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GOP Majority Has 'Menu of Options' for Attacking Health Law

By Melissa Attias, CQ Roll Call

January 6, 2014 -- Republicans plan to use their House and Senate majorities to take targeted swipes at the health care overhaul, cognizant that full repeal is out of reach as long as President Barack Obama is in the White House.

Many of the expected attacks will be familiar to House members, who took up numerous bills to repeal or tweak provisions after Republicans won control of the chamber in the 112th and 113th Congresses. But for the first time since the enactment of the 2010 law, the Senate is also in Republican hands, increasing the odds that some measures may land on Obama's desk.

"We won't have a chance realistically to repeal the law until January of 2017 at the very first if everything would go our way," says Pennsylvania Republican Joe Pitts, chairman of the House Energy and Commerce Health Subcommittee. "What we're going to have to do is take a piecemeal approach."

That doesn't mean a vote on full repeal is off the table. Newly elected members who ran on the issue as well as returning conservatives will be anxious to go on the record showing they want to scrap the entire law, and GOP leaders have little to lose by obliging them. Some would also like Republicans to use the budget reconciliation process to advance a repeal measure, though that is less certain.

But taking action on individual provisions could be seen as fixing the law by the most conservative lawmakers, prompting resistance. While most targeted health care bills received solid GOP support in the past, Pitts's 2013 legislation to move money from the law's prevention fund to shore up high-risk insurance pools for individuals with preexisting conditions had to be pulled from the House floor when necessary support didn't materialize.

First up on the piecemeal agenda could be legislation to change the law's definition of a full-time employee from one who works 30 hours a week to 40 hours. The benchmark is used to determine whether employers have to provide their workers with health coverage or face penalties. Republicans say the current threshold incentivizes businesses to cut their employees' hours below the 30-hour mark, because the mandate applies to employers with 50 or more full-time workers.

In a Wall Street Journal op-ed the day after the midterm elections, Speaker John A. Boehner, R-Ohio, and incoming Senate Majority Leader Mitch McConnell, R-Ky., said an early priority is legislation to "restore the traditional 40-hour definition of full-time employment, removing an arbitrary and destructive government barrier to more hours and better pay created by the Affordable Care Act of 2010."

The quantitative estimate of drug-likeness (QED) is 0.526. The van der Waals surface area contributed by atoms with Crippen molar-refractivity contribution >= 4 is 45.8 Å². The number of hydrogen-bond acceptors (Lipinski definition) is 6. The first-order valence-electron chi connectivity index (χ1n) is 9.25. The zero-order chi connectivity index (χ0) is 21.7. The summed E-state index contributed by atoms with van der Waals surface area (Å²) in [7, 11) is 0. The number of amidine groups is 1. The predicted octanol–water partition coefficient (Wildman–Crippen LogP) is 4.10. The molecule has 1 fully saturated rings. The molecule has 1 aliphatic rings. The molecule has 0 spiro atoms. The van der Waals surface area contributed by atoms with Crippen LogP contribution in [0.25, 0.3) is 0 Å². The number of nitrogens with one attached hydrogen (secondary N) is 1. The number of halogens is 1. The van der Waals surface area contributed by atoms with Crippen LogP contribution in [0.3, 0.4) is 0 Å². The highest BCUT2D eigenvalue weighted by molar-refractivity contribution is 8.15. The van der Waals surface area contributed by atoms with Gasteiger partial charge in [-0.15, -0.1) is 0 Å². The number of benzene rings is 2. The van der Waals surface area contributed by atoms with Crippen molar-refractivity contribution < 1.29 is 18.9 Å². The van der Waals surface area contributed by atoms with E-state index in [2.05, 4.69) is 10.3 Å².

The House voted on stand-alone legislation in April to move the threshold to 40 hours, drawing support from 18 Democrats. But the Democrats who oppose the change cite its cost and say that more workers will be at risk of having their hours cut if 40 hours becomes the new standard.

Another target often cited by McConnell is the law's 2.3 percent excise tax on medical devices, which opponents say squelches innovation and costs jobs. Like changing the 30-hour definition, the tax would cost money to repeal, has some bipartisan opposition and has already been voted on in the House. Seventy-nine senators also voted in favor of repealing it as part of a nonbinding vote on a fiscal 2014 budget resolution.

Other targeted strikes could be directed at a Medicare cost-cutting board that has yet to be appointed; the mandate that employers cover their workers; the requirement that most individuals obtain coverage or pay a penalty; an annual tax on health insurance companies; and a provision in the law designed to limit insurers' financial losses, known as the "risk corridor" program, which critics have labeled a bailout. Most have been the subject of past House votes.

Less certain is whether Republicans decide it's beneficial to advance legislation to replace the law as long as repeal is impossible. On the one hand, some think the exercise is important because it could demonstrate what the party stands for. But there's concern that moving a replacement plan without a repeal simply opens the GOP to attacks from the left.

"I don't see any real advantage, to be honest with you, because all we do is create reasons why the other side says it won't work," says Rep. John Fleming of Louisiana, incoming co-chairman of the GOP Doctors Caucus. "I think the best thing to do is to hold it, ready to go when that moment in history comes."

Pitts says he foresees Republicans introducing a "menu of options" in the new Congress that allows lawmakers to go on the record about their preferences. "Some members might have a little heartburn about one thing or another—a menu of options gives them a little bit more flexibility," he says.

None of the replace plans the GOP has introduced has advanced, though incoming Ways and Means Chairman Paul D. Ryan is working on a new one. According to a spokesman, the Wisconsin Republican has spoken to Sen. Marco Rubio, R-Fla., and others, and conversations about how to proceed are ongoing.

Meanwhile, a Supreme Court challenge to the law's subsidies that help some residents in 37 states buy coverage could prompt a shift in the overall GOP strategy. If justices side with plaintiffs arguing that the law doesn't allow subsidies in states using the federal exchange, Republicans may have to decide whether to step in with legislation or allow individuals to lose the financial help.

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